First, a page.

In light of the recent exploit, we’d like to provide a refresher on the situation and actionable items for how users can better secure their crypto assets.
After a period of intensive investigations with teams and security firms within the ecosystem, the collective view is that the exploit was caused by private keys being compromised, likely as a result of a vulnerability within mobile wallet applications. In particular, Slope wallet appears to have the highest concentration (being most, if not all) of impacted users.
Snowflake Safe remains one of the most secure, versatile, and feature complete options to manage your assets on Solana. It is incredibly convenient and cost effective (less than 0.1 SOL), and takes less than 2 minutes to set up.
If your funds are currently stored in a single hot wallet, we highly recommend moving these to a multisig such as Snowflake Safe or setting up a hardware wallet. You can follow this quick guide
If you are already using Snowflake Safe, please review any owners who have used Slope wallets and consider replacing owners whose keys might have been compromised and/or increase the approval threshold for the Safe. You can manage the owners and approval threshold of your Safe in the settings menu (Safe > Settings).
In addition to the above, we recommend everyone to take time and review your OpSec (operational security). Crypto has proven to be an area of intense focus for hackers and other bad actors, so it is especially important to minimise security risks from your day to day operations. Consider the following tips in order to further strengthen your security and protection:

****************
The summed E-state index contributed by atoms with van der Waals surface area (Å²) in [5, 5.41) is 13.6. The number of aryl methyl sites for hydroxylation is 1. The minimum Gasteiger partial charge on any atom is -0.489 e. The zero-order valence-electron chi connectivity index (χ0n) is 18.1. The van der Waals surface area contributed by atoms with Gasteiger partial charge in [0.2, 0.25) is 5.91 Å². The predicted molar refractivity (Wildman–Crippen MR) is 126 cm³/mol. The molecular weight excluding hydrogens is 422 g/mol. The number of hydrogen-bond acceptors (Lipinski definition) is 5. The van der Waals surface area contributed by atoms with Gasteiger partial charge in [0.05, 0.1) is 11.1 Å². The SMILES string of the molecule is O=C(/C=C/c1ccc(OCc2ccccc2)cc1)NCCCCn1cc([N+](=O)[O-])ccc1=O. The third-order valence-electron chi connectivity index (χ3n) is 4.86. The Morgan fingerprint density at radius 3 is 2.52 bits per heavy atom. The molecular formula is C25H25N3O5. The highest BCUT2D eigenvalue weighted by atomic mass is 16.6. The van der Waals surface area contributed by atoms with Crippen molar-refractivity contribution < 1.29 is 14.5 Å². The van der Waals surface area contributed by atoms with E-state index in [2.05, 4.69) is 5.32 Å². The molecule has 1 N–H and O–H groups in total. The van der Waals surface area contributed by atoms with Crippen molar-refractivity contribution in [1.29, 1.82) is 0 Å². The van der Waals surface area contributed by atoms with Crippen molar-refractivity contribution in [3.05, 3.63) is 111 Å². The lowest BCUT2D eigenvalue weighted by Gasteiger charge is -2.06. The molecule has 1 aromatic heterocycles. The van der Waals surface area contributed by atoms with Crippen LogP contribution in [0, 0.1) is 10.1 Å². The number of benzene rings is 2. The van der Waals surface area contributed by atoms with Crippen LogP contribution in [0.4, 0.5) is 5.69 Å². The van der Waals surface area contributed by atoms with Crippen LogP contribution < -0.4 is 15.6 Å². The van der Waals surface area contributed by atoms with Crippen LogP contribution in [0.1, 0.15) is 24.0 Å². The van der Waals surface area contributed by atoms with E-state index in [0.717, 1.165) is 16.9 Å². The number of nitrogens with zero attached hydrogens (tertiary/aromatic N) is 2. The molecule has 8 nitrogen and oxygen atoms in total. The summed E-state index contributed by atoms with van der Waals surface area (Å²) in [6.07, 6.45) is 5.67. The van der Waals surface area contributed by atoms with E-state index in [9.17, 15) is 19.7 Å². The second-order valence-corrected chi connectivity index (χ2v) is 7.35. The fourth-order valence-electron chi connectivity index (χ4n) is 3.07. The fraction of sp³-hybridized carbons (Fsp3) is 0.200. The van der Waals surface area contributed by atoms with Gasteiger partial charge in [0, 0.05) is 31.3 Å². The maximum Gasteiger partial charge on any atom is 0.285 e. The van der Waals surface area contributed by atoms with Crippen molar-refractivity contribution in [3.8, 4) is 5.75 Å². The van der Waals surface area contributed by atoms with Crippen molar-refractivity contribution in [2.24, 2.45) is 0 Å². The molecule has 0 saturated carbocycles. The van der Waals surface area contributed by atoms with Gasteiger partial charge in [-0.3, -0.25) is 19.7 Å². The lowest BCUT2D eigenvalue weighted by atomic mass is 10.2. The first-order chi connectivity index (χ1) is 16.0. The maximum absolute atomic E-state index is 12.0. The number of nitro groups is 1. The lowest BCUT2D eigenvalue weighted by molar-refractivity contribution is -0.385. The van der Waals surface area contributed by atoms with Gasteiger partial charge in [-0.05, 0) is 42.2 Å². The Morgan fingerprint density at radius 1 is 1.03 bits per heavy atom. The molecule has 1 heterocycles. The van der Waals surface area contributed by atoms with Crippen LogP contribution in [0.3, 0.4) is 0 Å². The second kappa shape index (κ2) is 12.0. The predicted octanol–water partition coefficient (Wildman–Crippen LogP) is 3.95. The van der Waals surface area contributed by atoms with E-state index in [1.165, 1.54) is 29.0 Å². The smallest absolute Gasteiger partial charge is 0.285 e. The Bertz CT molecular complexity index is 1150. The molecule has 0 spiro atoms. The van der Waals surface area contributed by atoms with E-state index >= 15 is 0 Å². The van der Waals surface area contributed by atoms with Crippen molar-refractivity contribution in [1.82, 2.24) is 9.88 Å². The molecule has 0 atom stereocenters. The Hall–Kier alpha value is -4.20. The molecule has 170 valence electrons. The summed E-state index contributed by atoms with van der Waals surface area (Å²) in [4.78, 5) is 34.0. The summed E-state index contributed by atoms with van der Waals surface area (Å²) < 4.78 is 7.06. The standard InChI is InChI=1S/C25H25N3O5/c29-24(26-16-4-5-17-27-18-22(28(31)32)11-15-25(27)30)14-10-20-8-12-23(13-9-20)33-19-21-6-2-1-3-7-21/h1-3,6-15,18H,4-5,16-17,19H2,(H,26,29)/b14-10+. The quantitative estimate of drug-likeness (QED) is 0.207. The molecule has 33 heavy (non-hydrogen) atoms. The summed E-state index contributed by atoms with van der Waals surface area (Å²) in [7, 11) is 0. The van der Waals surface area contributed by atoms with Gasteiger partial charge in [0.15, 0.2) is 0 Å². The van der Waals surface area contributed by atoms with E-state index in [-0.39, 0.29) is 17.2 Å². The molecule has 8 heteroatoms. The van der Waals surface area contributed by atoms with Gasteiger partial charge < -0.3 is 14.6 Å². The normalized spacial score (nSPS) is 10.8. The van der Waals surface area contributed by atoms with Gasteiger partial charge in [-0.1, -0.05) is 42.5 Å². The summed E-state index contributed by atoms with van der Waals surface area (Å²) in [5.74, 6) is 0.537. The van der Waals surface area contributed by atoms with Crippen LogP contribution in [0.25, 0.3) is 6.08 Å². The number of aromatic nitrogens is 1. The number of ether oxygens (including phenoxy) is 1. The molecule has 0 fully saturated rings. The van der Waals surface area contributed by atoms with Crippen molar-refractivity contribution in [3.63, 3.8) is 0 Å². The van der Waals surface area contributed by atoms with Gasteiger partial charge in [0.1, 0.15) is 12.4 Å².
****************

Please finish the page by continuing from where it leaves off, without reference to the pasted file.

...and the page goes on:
– Consider using a hardware wallet for some or all of the owners of your multisig. Have an address which is kept clean and solely used for asset storage (and not for smart contract interactions), which stores the majority of your funds, and another address where you transfer into for smart contract interactions/day to day use
– Have separate browser profiles for separate purposes, and for each hot wallet private key you are running. Eg have work on one profile, personal media consumption on another, crypto on a third.
– To minimise the risk of compromising the computer you run your crypto on, do your crypto transactions on a computer/operating environment which you don’t use for anything else (no browsing, no PDFs etc). A possible option is to use virtual machines to separate your work, personal, and crypto usage.
– Use a password manager to make each of your passwords unique and hard to crack (15–20 char + random generation). Bitwarden or 1Password are common options for password managers.
– Enable 2FA on all your web accounts, consider a yubikey for hardware 2fa.